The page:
Sunday, February 28, 2010

The mind is a funny thing. I have in my head all these thoughts - good candidates for something which you might find interesting to read - and yet they refuse to make themselves into a coherent whole. Perhaps it is just because I am tired. To solve this problem I have decided to let you do the work by asking questions.

The winter Olympics have just finished. What can we learn from them? Is such an event given too much attention, given everything else going on around the world?

What is the significance of winning a medal at the Olympics? Is that the primary goal of all the athletes?

On Friday I heard a good talk on one of my favourite passages:
Therefore, since we are surrounded by such a great cloud of witnesses, let us throw off everything that hinders and the sin that so easily entangles, and let us run with perseverance the race marked out for us. Let us fix our eyes on Jesus, the author and perfecter of our faith, who for the joy set before him endured the cross, scorning its shame, and sat down at the right hand of the throne of God. Consider him who endured such opposition from sinful men, so that you will not grow weary and lose heart. (Heb 12:1-3)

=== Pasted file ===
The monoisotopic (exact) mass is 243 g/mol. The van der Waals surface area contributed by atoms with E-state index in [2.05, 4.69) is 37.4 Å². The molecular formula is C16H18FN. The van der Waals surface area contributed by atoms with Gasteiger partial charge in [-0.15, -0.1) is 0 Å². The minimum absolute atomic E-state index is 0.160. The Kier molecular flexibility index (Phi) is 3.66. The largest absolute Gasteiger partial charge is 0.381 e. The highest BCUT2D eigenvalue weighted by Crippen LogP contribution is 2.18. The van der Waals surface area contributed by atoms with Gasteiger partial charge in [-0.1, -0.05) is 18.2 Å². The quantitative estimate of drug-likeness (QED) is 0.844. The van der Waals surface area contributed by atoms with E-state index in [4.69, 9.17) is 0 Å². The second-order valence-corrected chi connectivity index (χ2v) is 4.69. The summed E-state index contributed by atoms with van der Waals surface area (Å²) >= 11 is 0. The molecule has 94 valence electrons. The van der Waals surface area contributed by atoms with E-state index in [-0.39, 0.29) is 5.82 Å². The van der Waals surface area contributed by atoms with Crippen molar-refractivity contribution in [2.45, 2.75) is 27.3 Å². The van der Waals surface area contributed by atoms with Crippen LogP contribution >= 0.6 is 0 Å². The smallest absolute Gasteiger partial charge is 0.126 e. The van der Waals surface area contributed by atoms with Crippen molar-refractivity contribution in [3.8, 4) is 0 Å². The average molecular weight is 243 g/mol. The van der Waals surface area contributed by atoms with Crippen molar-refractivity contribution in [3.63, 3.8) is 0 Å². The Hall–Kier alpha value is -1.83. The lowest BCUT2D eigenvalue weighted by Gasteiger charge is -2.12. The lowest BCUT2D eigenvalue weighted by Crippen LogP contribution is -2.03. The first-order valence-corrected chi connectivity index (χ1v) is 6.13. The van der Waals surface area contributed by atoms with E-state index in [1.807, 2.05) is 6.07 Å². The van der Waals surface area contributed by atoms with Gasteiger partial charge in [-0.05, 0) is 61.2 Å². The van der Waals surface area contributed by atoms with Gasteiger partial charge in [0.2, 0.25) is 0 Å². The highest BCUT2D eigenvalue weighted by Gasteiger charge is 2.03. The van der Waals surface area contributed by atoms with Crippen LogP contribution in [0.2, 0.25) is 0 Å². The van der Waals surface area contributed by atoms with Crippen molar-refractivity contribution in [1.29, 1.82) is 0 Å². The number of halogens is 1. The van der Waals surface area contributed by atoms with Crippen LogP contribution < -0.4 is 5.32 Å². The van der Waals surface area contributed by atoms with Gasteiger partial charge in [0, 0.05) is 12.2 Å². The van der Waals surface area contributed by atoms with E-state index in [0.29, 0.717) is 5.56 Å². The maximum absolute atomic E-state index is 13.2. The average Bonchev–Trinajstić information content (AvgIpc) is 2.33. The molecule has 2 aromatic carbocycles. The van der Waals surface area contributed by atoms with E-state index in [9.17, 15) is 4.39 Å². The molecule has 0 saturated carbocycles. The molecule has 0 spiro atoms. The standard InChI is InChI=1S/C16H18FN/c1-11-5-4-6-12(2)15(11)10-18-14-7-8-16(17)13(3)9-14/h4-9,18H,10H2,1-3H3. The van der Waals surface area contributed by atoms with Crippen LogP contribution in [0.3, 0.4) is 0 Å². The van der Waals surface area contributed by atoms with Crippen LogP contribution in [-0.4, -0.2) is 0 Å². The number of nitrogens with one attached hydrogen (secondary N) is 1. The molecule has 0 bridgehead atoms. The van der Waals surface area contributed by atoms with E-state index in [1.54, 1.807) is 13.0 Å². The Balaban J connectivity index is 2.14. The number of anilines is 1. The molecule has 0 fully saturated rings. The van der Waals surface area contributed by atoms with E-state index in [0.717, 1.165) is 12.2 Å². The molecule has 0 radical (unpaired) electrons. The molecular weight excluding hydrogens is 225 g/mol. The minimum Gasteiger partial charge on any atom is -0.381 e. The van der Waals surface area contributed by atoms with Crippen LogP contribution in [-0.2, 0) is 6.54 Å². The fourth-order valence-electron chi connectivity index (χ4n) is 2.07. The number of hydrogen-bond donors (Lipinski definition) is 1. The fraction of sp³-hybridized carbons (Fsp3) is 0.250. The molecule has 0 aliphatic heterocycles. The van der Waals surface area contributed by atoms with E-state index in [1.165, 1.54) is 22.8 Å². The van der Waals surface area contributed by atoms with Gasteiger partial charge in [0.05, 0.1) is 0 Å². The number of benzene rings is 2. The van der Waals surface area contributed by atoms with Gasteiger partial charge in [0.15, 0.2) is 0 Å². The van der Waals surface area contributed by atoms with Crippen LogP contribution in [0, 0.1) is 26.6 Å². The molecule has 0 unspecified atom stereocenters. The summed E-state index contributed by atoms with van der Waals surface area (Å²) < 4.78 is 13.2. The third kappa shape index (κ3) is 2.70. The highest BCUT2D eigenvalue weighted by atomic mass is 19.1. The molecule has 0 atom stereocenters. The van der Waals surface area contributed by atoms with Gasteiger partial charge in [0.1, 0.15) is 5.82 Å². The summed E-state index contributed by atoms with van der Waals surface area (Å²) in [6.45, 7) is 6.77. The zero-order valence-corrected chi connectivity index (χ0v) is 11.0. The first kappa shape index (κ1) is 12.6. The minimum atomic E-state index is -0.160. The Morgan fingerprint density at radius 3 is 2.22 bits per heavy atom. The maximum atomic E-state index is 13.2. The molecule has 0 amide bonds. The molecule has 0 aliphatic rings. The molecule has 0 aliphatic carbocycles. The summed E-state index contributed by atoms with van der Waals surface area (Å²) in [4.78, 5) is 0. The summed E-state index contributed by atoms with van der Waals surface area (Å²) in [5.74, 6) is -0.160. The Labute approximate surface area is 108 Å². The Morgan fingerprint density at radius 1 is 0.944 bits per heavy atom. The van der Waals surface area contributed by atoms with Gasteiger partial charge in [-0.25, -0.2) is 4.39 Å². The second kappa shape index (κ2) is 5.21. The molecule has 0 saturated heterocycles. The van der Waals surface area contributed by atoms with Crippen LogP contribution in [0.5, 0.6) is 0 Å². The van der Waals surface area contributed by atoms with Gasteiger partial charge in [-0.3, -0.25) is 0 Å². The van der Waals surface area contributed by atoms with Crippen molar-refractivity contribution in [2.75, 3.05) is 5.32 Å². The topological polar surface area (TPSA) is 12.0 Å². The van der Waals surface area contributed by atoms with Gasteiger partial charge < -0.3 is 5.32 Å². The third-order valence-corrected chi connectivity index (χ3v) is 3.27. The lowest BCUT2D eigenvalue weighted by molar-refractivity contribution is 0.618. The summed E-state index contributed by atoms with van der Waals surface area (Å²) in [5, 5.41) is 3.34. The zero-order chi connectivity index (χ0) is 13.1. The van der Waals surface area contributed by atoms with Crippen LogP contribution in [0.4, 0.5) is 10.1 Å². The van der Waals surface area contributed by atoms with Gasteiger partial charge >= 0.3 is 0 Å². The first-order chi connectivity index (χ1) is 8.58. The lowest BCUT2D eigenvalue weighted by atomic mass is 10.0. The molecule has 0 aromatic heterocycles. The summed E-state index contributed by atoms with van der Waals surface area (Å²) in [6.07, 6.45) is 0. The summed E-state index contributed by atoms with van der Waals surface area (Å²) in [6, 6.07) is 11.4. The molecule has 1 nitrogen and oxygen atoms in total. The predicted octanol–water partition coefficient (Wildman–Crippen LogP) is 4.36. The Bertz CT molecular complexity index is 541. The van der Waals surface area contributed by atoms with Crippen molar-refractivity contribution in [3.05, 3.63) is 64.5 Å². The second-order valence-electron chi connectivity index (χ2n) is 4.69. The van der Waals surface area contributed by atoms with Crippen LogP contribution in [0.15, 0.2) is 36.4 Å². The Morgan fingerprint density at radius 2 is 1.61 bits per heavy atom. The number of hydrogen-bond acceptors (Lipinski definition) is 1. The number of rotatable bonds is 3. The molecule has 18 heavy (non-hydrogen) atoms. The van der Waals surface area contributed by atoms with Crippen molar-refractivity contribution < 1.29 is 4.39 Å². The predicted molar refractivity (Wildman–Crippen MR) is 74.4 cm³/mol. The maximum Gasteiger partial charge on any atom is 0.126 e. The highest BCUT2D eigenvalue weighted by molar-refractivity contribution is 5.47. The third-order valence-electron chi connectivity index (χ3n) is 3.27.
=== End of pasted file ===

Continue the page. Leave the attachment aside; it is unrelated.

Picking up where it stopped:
Writing from a cultural context not so different from our own, Paul uses sports images. This is a challenge to pursue a life of endurance and wholehearted focus, to run "the race marked out for us" with everything we have. In what ways is our 'race' similar and different from those of the Olympians?

The biggest challenge to me is throwing off "everything that hinders". What is hindering you?

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